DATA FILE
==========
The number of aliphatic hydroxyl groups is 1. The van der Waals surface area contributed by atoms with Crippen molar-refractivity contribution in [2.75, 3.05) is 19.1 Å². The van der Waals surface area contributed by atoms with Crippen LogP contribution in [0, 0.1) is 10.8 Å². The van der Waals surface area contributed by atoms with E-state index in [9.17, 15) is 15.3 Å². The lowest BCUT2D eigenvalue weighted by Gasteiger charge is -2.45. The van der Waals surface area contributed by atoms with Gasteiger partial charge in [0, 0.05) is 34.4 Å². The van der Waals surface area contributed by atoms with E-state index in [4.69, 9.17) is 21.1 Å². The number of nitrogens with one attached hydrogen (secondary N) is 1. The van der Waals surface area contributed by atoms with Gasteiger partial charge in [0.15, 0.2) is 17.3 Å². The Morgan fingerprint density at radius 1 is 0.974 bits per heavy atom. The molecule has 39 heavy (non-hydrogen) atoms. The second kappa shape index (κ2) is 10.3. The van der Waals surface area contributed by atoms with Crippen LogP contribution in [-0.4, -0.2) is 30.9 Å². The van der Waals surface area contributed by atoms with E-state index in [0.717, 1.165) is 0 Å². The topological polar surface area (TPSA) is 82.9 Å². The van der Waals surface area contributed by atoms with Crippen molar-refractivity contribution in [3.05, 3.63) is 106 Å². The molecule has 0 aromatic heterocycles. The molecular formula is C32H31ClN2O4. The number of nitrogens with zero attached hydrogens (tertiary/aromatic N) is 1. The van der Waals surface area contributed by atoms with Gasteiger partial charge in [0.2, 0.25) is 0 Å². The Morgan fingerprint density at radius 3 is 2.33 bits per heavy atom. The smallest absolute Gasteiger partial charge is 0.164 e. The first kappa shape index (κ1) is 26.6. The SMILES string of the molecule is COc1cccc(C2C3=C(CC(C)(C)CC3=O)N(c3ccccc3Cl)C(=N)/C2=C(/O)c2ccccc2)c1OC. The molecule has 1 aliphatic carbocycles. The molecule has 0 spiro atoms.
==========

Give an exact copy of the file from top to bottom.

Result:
The number of aliphatic hydroxyl groups is 1. The van der Waals surface area contributed by atoms with Crippen molar-refractivity contribution in [2.75, 3.05) is 19.1 Å². The van der Waals surface area contributed by atoms with Crippen LogP contribution in [0, 0.1) is 10.8 Å². The van der Waals surface area contributed by atoms with E-state index in [9.17, 15) is 15.3 Å². The lowest BCUT2D eigenvalue weighted by Gasteiger charge is -2.45. The van der Waals surface area contributed by atoms with Gasteiger partial charge in [0, 0.05) is 34.4 Å². The van der Waals surface area contributed by atoms with E-state index in [4.69, 9.17) is 21.1 Å². The number of nitrogens with one attached hydrogen (secondary N) is 1. The van der Waals surface area contributed by atoms with Gasteiger partial charge in [0.15, 0.2) is 17.3 Å². The Morgan fingerprint density at radius 1 is 0.974 bits per heavy atom. The molecule has 39 heavy (non-hydrogen) atoms. The second kappa shape index (κ2) is 10.3. The van der Waals surface area contributed by atoms with Crippen LogP contribution in [-0.4, -0.2) is 30.9 Å². The van der Waals surface area contributed by atoms with E-state index in [0.717, 1.165) is 0 Å². The topological polar surface area (TPSA) is 82.9 Å². The van der Waals surface area contributed by atoms with Crippen molar-refractivity contribution in [3.05, 3.63) is 106 Å². The molecule has 0 aromatic heterocycles. The molecular formula is C32H31ClN2O4. The number of nitrogens with zero attached hydrogens (tertiary/aromatic N) is 1. The van der Waals surface area contributed by atoms with Gasteiger partial charge in [0.2, 0.25) is 0 Å². The Morgan fingerprint density at radius 3 is 2.33 bits per heavy atom. The smallest absolute Gasteiger partial charge is 0.164 e. The first kappa shape index (κ1) is 26.6. The SMILES string of the molecule is COc1cccc(C2C3=C(CC(C)(C)CC3=O)N(c3ccccc3Cl)C(=N)/C2=C(/O)c2ccccc2)c1OC. The molecule has 1 aliphatic carbocycles. The molecule has 0 spiro atoms.